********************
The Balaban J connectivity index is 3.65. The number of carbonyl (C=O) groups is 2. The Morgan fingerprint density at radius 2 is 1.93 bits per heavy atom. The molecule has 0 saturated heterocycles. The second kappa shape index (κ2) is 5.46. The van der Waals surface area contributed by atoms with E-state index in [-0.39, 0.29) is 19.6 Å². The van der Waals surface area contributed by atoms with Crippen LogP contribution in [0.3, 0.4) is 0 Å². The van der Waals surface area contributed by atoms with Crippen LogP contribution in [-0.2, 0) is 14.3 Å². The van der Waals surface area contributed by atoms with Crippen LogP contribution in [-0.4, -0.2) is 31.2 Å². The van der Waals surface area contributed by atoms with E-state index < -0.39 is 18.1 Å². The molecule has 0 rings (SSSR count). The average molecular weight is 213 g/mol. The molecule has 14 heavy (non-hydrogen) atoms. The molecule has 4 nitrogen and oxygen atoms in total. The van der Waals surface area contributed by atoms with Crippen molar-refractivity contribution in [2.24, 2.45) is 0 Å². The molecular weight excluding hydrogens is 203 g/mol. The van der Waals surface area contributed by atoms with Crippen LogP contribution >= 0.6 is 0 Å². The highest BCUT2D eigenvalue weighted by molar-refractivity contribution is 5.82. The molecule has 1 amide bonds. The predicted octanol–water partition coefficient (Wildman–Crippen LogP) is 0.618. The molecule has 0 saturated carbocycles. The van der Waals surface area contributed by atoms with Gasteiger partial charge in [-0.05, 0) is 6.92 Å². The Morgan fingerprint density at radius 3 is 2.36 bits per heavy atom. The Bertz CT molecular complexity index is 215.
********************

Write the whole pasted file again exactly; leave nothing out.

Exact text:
The Balaban J connectivity index is 3.65. The number of carbonyl (C=O) groups is 2. The Morgan fingerprint density at radius 2 is 1.93 bits per heavy atom. The molecule has 0 saturated heterocycles. The second kappa shape index (κ2) is 5.46. The van der Waals surface area contributed by atoms with E-state index in [-0.39, 0.29) is 19.6 Å². The van der Waals surface area contributed by atoms with Crippen LogP contribution in [0.3, 0.4) is 0 Å². The van der Waals surface area contributed by atoms with Crippen LogP contribution in [-0.2, 0) is 14.3 Å². The van der Waals surface area contributed by atoms with Crippen LogP contribution in [-0.4, -0.2) is 31.2 Å². The van der Waals surface area contributed by atoms with E-state index < -0.39 is 18.1 Å². The molecule has 0 rings (SSSR count). The average molecular weight is 213 g/mol. The molecule has 14 heavy (non-hydrogen) atoms. The molecule has 4 nitrogen and oxygen atoms in total. The van der Waals surface area contributed by atoms with Crippen molar-refractivity contribution in [2.24, 2.45) is 0 Å². The molecular weight excluding hydrogens is 203 g/mol. The van der Waals surface area contributed by atoms with Crippen LogP contribution >= 0.6 is 0 Å². The highest BCUT2D eigenvalue weighted by molar-refractivity contribution is 5.82. The molecule has 1 amide bonds. The predicted octanol–water partition coefficient (Wildman–Crippen LogP) is 0.618. The molecule has 0 saturated carbocycles. The van der Waals surface area contributed by atoms with Gasteiger partial charge in [-0.05, 0) is 6.92 Å². The Morgan fingerprint density at radius 3 is 2.36 bits per heavy atom. The Bertz CT molecular complexity index is 215.